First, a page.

9 | The Miracle of Morgan's Creek

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Screwball comedies were always known for rapid-fire dialogue and outrageous situations, but Preston Sturges took those qualities and dialed them up to eleven. The Miracle of Morgan's Creek, one of his best films, boasts maybe the highest quips-per-second ratio ever recorded, and there's a good chance you'll be laughing so hard you'll miss about half of them. Skip the latest Adam Sandler movie and go to Sturges instead. It's about 10,000 times funnier.

8 | Chasing Amy

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After making it big with Clerks and Mallrats, Kevin Smith went the somewhat traditional route and made himself a romantic comedy. But, of course, he maintained his '90s counterculture edge and set his romance in the alternative comic book subculture, in which Holden McNeil (Ben Affleck) falls for fellow artist Alyssa Jones (Joey Lauren Adams). Of course, there's the one complication: Alyssa is a lesbian. That doesn't stop Holden from pursuing a friendship (and later relationship) with her, much to the chagrin of his best friend Banky (Jason Lee). Smith's comedy sheds a light on the complications of romance and platonic love, and how dangerous mixing the two can be.

7 | Rushmore

Wes Anderson's sophomore effort introduced the world to Jason Schwartzman, here playing the eccentric polymath Max Fischer, and established his decades-long collaboration with Bill Murray, who plays Fischer's mentor and rival Herman Blume. Both Max and Herman stumble through various pratfalls in their attempt to woo the same woman, Rosemary Cross (Olivia Williams), a teacher at the prestigious Rushmore Academy. Rushmore brings all of the best elements of a rom-com and tosses in a comedic edge and Anderson's trademark flourish and style (and way before his signature tweeness got really old).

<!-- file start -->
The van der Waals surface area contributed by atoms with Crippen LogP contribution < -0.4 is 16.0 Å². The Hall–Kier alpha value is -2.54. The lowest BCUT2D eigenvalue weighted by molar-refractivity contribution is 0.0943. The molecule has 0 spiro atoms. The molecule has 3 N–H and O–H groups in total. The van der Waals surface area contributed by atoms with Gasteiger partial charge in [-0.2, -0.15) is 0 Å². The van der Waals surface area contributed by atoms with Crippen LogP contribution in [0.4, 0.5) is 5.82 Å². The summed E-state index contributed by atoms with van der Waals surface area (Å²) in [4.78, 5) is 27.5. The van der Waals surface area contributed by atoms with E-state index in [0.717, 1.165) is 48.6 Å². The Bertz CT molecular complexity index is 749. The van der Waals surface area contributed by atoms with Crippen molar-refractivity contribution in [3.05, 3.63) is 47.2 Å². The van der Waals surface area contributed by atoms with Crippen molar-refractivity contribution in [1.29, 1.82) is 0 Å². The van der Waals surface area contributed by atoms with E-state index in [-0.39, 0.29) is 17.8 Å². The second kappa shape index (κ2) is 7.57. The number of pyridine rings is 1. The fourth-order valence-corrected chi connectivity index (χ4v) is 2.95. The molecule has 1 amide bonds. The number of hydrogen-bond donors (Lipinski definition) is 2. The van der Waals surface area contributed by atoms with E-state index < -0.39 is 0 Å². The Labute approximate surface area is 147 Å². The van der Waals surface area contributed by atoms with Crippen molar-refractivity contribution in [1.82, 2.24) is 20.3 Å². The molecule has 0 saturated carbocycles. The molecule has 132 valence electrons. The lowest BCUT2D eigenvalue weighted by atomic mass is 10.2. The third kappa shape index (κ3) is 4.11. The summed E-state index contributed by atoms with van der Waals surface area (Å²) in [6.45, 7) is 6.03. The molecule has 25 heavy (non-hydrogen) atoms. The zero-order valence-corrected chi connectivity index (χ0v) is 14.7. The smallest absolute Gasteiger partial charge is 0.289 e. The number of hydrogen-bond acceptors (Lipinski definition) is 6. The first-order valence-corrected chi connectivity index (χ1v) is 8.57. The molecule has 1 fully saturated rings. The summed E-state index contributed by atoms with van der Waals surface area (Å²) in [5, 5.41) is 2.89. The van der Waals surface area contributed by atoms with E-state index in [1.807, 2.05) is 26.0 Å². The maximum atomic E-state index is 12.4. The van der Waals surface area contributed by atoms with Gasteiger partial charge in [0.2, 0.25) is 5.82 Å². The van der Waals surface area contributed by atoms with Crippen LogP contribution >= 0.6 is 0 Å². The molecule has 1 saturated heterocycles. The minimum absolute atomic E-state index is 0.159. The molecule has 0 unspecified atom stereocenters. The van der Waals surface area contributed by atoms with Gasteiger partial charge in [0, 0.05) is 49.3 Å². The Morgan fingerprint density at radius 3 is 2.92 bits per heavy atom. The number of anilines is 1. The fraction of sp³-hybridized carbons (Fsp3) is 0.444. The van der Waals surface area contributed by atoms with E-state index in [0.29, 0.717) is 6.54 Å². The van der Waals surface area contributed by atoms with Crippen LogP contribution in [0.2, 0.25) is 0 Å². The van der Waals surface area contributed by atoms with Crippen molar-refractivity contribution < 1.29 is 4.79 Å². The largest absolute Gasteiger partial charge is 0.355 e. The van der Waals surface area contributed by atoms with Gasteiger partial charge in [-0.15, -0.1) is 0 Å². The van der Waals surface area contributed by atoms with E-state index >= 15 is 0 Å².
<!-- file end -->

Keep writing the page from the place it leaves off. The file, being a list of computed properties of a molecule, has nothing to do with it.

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6 | Pillow Talk

A breezy Technicolour star vehicle for Rock Hudson and Doris Day, Pillow Talk more or less invented the template modern romantic comedies would follow for years to come. Day plays a fiercely independent decorator forced to share a phone line with Hudson, a notorious playboy tying up the line night and day with his sweet-talking. The most conventional rom-com on this list, it's also one of the most instantly likeable, with Hudson especially pulling off the charming rogue better than any star could today.

5 | Broadcast News